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Find your identity: Go to nature and look for yourself

Bryan Han, Staff Writer

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Who am I? Who are you? “I guess who I am is exactly the same as you are. Not better than. Not less than. Because there is no one who has been or will ever be exactly the same as either you or me.” – Sense8

Have you ever wondered what life was if you never changed? One life you continuous live over and over again. No change. Nothing new. I’d hate that for sure.

For me, change is always required to live a spontaneous life. Building a life with constant change that progressively builds a person’s character — that is my goal. But where do you find that place of change?

For me, that place is Lake Arrowhead. The early, billowing fog repeatedly brought a sense of wonder on one recent trip there during a church retreat. The aesthetically pleasing colors of nature combined with the endless horizons, and the mountainous range displaying different shades of green, reminded me of the romantic painting Wanderer Above the Sea of Fog depicting the true meaning of nostalgia. This feeling of nostalgia not only refreshed my mind from continually thinking, but brought back the optimistic experiences from wherever in life.

Mysteriously blinded and led outside of my Lake Arrowhead cabin to the balcony, I clutched the rope outside.

Initially, I had no realization about my current situation, just a perplexing thought. Then a voice commanded the group to follow the rope without lifting the gaudy blindfold. With only the sounds of tranquil nature, my hands tightly groped the rope and using my feet to guide myself with one foot scanning the balcony floor, my sense of touch examined the area. A clump of branches swayed back and forth smacked my face. A boulder-sized rock bashed my big toe. And the enclosed space filled with approximately 50 people began to open up as I felt the aroma of sweet air rather than a whiff of perfume or cologne.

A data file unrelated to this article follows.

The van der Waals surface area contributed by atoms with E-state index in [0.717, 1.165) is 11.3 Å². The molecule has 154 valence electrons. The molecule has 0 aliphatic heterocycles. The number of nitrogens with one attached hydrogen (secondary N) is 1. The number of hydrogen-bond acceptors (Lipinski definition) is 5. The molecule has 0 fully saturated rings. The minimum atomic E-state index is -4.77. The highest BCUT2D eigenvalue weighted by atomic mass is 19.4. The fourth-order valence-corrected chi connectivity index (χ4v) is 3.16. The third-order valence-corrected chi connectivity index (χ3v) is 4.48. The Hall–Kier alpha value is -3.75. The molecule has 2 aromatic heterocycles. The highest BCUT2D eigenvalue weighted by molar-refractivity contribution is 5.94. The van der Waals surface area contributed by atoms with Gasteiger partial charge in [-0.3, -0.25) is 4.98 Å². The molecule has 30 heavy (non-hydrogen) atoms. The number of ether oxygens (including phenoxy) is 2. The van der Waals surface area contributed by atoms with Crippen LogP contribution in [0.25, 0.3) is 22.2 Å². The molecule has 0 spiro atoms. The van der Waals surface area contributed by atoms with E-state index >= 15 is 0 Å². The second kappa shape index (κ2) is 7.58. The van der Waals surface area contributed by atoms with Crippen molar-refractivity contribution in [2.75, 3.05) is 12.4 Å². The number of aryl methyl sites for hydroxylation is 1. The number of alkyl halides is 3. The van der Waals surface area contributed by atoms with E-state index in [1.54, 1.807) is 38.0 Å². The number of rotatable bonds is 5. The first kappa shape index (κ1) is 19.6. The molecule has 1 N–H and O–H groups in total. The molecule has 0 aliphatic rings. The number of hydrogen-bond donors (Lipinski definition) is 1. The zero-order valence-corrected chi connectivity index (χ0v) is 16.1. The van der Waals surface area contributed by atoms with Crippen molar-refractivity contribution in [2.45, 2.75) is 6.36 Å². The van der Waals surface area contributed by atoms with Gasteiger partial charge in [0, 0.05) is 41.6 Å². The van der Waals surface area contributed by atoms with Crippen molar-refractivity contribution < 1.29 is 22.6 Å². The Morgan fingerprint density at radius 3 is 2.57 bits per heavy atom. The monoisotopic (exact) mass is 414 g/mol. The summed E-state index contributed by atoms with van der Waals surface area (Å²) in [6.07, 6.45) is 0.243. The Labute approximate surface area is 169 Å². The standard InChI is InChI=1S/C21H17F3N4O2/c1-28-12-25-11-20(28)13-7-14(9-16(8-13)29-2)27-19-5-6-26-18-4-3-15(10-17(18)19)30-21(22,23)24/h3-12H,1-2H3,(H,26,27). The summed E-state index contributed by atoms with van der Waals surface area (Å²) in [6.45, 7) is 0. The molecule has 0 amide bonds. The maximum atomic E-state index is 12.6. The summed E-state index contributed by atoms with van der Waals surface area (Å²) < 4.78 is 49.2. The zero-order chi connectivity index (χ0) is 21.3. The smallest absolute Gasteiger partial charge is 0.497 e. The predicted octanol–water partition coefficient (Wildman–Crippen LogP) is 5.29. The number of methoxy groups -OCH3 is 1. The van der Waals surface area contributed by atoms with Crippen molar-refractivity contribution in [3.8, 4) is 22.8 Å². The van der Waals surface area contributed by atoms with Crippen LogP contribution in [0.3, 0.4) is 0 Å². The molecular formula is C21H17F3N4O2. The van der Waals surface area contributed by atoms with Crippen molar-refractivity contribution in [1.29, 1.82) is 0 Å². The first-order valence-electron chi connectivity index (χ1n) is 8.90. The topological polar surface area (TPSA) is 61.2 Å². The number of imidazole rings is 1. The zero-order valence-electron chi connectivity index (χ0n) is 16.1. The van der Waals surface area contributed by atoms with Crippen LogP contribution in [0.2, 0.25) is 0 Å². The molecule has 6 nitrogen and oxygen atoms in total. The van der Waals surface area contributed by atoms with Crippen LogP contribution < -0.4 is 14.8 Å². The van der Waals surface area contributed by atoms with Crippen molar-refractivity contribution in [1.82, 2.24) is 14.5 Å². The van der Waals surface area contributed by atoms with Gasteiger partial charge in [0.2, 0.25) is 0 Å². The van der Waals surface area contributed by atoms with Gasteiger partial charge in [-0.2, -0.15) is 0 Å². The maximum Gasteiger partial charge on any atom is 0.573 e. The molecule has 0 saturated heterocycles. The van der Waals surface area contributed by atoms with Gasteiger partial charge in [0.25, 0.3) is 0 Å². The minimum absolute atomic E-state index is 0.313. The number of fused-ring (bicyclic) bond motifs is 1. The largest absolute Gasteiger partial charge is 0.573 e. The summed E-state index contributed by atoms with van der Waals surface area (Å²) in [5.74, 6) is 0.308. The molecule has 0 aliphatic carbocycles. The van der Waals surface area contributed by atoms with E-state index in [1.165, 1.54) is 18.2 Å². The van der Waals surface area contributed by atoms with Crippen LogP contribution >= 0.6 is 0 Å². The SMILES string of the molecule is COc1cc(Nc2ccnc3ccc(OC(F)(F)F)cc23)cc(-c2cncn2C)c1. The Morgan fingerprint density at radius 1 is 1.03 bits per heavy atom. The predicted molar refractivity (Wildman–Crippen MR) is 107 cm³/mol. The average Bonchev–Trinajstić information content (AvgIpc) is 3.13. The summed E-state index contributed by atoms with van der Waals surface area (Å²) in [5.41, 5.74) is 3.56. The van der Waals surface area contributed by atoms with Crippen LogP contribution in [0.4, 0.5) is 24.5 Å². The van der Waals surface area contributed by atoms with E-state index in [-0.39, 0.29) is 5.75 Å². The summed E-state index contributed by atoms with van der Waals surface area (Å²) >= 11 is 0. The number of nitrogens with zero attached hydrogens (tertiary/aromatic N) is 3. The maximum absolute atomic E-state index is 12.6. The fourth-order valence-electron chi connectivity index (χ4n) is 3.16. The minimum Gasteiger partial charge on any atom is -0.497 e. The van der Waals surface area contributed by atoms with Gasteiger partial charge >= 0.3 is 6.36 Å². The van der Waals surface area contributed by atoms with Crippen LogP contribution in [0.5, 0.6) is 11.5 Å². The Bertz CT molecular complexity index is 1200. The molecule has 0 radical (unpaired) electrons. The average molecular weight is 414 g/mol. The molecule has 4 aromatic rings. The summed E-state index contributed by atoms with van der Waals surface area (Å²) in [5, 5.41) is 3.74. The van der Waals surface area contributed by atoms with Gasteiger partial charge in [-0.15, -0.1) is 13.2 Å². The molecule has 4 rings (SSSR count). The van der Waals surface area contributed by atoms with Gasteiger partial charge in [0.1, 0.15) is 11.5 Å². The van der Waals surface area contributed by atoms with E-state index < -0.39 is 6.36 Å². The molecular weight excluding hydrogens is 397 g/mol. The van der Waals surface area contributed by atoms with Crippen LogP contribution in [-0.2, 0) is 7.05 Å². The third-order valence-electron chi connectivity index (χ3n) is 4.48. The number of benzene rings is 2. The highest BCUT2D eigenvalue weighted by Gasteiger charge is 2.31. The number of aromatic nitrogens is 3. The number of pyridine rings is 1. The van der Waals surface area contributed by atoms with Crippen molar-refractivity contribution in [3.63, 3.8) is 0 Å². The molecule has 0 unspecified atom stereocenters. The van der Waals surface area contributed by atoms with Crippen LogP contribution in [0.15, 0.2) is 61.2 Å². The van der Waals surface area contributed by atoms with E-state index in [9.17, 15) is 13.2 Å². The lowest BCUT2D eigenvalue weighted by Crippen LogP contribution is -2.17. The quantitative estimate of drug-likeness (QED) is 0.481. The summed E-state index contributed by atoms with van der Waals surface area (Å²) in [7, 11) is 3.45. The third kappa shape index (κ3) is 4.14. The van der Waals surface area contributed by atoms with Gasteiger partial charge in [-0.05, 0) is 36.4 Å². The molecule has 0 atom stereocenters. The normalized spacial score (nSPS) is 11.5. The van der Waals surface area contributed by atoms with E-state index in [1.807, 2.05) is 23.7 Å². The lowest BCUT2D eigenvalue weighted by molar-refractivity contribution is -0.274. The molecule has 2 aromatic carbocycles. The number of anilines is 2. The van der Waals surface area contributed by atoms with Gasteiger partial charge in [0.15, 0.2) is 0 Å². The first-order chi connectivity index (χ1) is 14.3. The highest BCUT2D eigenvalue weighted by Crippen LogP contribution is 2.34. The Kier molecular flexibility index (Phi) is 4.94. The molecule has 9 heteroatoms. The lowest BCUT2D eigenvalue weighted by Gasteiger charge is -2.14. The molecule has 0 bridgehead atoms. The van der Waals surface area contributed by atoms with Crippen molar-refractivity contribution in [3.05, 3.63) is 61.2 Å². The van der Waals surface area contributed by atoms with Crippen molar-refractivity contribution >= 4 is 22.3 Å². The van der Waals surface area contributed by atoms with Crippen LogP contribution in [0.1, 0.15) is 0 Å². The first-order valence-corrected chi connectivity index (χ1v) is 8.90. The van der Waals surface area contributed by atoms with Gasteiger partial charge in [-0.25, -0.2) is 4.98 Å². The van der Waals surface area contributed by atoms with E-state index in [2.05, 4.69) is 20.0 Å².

A repetition of words from the same speaker uttered, “Raise your hand if you need help!” Confident I was going to escape this man-made labyrinth, I ignored the voice and proceeded along. Following the rope, I continued to utilize my foot to sweep the floor, sensing the same objects again: a branch whipping my face, a rock pounding my foot, and an increase breathing room. Was I in a circle?

Again the voice said, “Raise your hand if you need help!” Ignored once more, I scanned the cabin’s balcony. The same obstacles blocked my way: the identical branch and rocks.

This time a shout rung in my ear, “RAISE! YOUR! HAND! IF! YOU! NEED! HELP!” A twitch in my fingers. One movement in my thumb. Then in my index finger, and the following finger reached the air. The hand rose into the unpolluted air. Unnoticed, I assumed, I bent my entire arm at a 90-degree angle.

With a quiver in my voice and I said “Cccc…aan-”, but before I could finish my sentence someone pulled me away from the rope and lifted up the mask. The illuminating light burned my eyes, but it was an exhilarating sight. The sun had barely risen. The birds and trees were on right side. This event refreshed my understanding of life and helped my comes to terms with who was I?

You think you know everything about yourself as an adolescent. If you think that, trust me, you are definitely wrong. I am only surrounded by a coterie of people  — friends, family and occasionally some acquaintances— but it was pretty clear I need to broaden my horizons. Looking over the mountains, into the seas, and back home and to travel even in controversial and violent-filled countries, that is my goal. To broaden my perception in life.

That’s why I immediately respond to my youth group minister — Ban Thanh Niên in Vietnamese — about the upcoming retreat. A new set of people to interact with, a variety of age groups and numerous personalities  —  this was my chance upon identifying who I was. That activity described the lost perspective I felt in my identity. Trees and rocks, the obstacles in my life, served a purpose. The branches and leaves represented the criticism I receive throughout life that will haunt me. And the rocks resembled the people in life who will deliberately clash with me.

However, I learned the obstacles I face every day will serve as a reminder of something I can build endurance and confidence from. Experiences like these help me examine and reflect upon life and continue to seek improvements from it.

As another journey ends, another begins. Growth and experience shape a person’s character. Good or bad, these trials form an entirely new person that intensifies unfamiliar and strange parts hidden in life. For me, those questioned areas in life prove difficult; I felt I was travelling through a rapid, aggressive river where the currents could’ve push me away before reaching the other side. And isn’t that the whole point, the other side? Well, the other side figuratively represents profound knowledge, not book smarts or anything like that, but a new piece in your puzzle.

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Find your identity: Go to nature and look for yourself